Mario Batali is hardly one to shy away from a good prosciutto or a braised veal shank. The celebrity chef has been dubbed “the King of Pancetta.” His father makes artisan sausage and other cured meats. So we paid attention when Batali, the chef, earlier this month embraced the Meatless Monday campaign at all 14 of his restaurants.
The menus at Batali’s eateries will feature at least two vegetarian entrees each Monday. The dishes will be designated with his own Meatless Monday logo.
“The fact is, most people in the U.S. eat way more meat than is good for them or the planet,” says Batali. “Asking everyone to go vegetarian or vegan isn’t a realistic or attainable goal. But we can focus on a more plant-based diet, and support the farmers who raise their animals humanely and sustainably.”
The Meatless Monday campaign aims to encourage the consumption of more plant-based foods and less meat. Among the goals:
- Promoting better personal health by reducing saturated fat consumption
- Helping the planet by shrinking our carbon footprint and conserving resources such as water and fossil fuels
Meatless Monday itself is a nonprofit public health initiative that’s teamed with the Johns Hopkins Bloomberg School of Public Health.
The movement’s early adopters include Michael Pollan, Al Gore, Sir Paul McCartney, Simon Cowell and Gwyneth Paltrow. Others include: the Baltimore Public School System, nearly 30 college campuses, and eight international programs from Brazil to Taiwan.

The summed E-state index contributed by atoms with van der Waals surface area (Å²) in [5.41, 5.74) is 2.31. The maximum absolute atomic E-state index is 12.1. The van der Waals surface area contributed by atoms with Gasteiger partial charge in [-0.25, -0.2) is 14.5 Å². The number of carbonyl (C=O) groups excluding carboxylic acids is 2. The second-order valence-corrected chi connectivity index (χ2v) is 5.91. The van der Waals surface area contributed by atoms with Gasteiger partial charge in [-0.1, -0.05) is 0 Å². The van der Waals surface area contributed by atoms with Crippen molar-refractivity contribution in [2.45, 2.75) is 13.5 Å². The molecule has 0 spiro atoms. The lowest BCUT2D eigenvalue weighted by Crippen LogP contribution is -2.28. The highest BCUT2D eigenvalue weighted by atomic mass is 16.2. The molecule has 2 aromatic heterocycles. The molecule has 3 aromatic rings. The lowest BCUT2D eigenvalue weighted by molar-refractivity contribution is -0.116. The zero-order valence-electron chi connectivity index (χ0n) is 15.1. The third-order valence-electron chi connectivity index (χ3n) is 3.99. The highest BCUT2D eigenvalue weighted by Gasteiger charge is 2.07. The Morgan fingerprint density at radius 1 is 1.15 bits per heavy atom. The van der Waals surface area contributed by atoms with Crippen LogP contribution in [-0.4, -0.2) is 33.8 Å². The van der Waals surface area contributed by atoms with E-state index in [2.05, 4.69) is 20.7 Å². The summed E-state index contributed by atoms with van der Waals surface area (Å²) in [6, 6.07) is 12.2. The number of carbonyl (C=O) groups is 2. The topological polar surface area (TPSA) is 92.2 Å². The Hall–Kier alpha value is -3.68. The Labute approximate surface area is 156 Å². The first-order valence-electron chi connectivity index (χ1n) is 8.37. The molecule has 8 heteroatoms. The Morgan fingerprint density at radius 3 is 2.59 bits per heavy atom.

We’d like to do our part to promote the campaign. Here are three dishes to consider . . . starting now, or next Monday:
The salad — pictured above — gets added flavor and texture from the pistachios and cranberries. It’s dressed with a sherry vinaigrette. Quinoa is a cereal grain that’s native to the Andes Mountains. It’s super nutritious and packs roughly as much protein as milk. It tastes earthy and nutty. Because the quinoa salad contains scallions, you should omit the shallots in the vinaigrette.
Puree of Fava Beans with Chicory
Last week I wrote about the cuisine of Puglia, located in the heel of Italy’s boot. Puglia is an epicenter for the Mediterranean diet. And this dish, which uses dried fava beans, is a classic cuisine from the region. The cooked fava beans – which are simmered together with potatoes – are pureed in a food mill or sieve. The puree gets a liberal dose of extra virgin olive oil.
The chicory is cooked in boiling salted water. It’s combined with the puree. The dish is finished with a drizzle of EVOO, croutons and, if you want, a thin slice or two of red onion.
Soup makes for a fabulous meal. And depending on where you live, May can be warm some days and loaded with rain or even snow others. Friends in Colorado told me they ate lunch on their deck earlier this month and were then blanketed with snow a few days later. This hearty and healthy soup will suit any weather.
The recipe section of our Web site has plenty more veggie dishes.
Claude S. Weiller
Vice President of Sales & Marketing
California Olive Ranch